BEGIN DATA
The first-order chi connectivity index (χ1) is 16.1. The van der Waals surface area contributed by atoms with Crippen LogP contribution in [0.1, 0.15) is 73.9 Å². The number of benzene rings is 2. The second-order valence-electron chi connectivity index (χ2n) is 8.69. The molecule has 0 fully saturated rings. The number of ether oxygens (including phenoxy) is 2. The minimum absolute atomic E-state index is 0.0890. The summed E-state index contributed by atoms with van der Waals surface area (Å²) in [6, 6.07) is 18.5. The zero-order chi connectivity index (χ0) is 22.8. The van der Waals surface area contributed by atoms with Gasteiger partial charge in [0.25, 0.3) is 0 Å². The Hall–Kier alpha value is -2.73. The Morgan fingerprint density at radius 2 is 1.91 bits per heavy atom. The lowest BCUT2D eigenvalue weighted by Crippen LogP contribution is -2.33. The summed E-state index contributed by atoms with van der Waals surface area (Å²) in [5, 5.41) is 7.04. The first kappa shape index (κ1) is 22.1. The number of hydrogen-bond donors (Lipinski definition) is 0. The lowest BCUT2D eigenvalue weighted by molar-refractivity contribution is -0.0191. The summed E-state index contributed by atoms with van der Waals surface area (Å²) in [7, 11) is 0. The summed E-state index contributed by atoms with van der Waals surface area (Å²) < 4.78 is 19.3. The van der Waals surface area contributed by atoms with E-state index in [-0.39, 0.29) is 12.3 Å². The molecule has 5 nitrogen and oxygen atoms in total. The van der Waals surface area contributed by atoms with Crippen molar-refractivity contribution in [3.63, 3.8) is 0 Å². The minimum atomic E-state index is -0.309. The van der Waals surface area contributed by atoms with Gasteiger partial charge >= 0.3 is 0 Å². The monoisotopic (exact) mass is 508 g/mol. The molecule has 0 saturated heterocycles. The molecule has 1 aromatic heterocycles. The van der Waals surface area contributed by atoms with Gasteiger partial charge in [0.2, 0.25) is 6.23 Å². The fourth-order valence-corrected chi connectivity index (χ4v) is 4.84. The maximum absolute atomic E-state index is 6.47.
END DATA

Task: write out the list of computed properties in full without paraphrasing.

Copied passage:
The first-order chi connectivity index (χ1) is 16.1. The van der Waals surface area contributed by atoms with Crippen LogP contribution in [0.1, 0.15) is 73.9 Å². The number of benzene rings is 2. The second-order valence-electron chi connectivity index (χ2n) is 8.69. The molecule has 0 fully saturated rings. The number of ether oxygens (including phenoxy) is 2. The minimum absolute atomic E-state index is 0.0890. The summed E-state index contributed by atoms with van der Waals surface area (Å²) in [6, 6.07) is 18.5. The zero-order chi connectivity index (χ0) is 22.8. The van der Waals surface area contributed by atoms with Gasteiger partial charge in [0.25, 0.3) is 0 Å². The Hall–Kier alpha value is -2.73. The Morgan fingerprint density at radius 2 is 1.91 bits per heavy atom. The lowest BCUT2D eigenvalue weighted by Crippen LogP contribution is -2.33. The summed E-state index contributed by atoms with van der Waals surface area (Å²) in [5, 5.41) is 7.04. The first kappa shape index (κ1) is 22.1. The number of hydrogen-bond donors (Lipinski definition) is 0. The lowest BCUT2D eigenvalue weighted by molar-refractivity contribution is -0.0191. The summed E-state index contributed by atoms with van der Waals surface area (Å²) in [7, 11) is 0. The summed E-state index contributed by atoms with van der Waals surface area (Å²) < 4.78 is 19.3. The van der Waals surface area contributed by atoms with E-state index in [-0.39, 0.29) is 12.3 Å². The molecule has 5 nitrogen and oxygen atoms in total. The van der Waals surface area contributed by atoms with Crippen molar-refractivity contribution in [3.63, 3.8) is 0 Å². The minimum atomic E-state index is -0.309. The van der Waals surface area contributed by atoms with Gasteiger partial charge >= 0.3 is 0 Å². The monoisotopic (exact) mass is 508 g/mol. The molecule has 0 saturated heterocycles. The molecule has 1 aromatic heterocycles. The van der Waals surface area contributed by atoms with Gasteiger partial charge in [0.2, 0.25) is 6.23 Å². The fourth-order valence-corrected chi connectivity index (χ4v) is 4.84. The maximum absolute atomic E-state index is 6.47.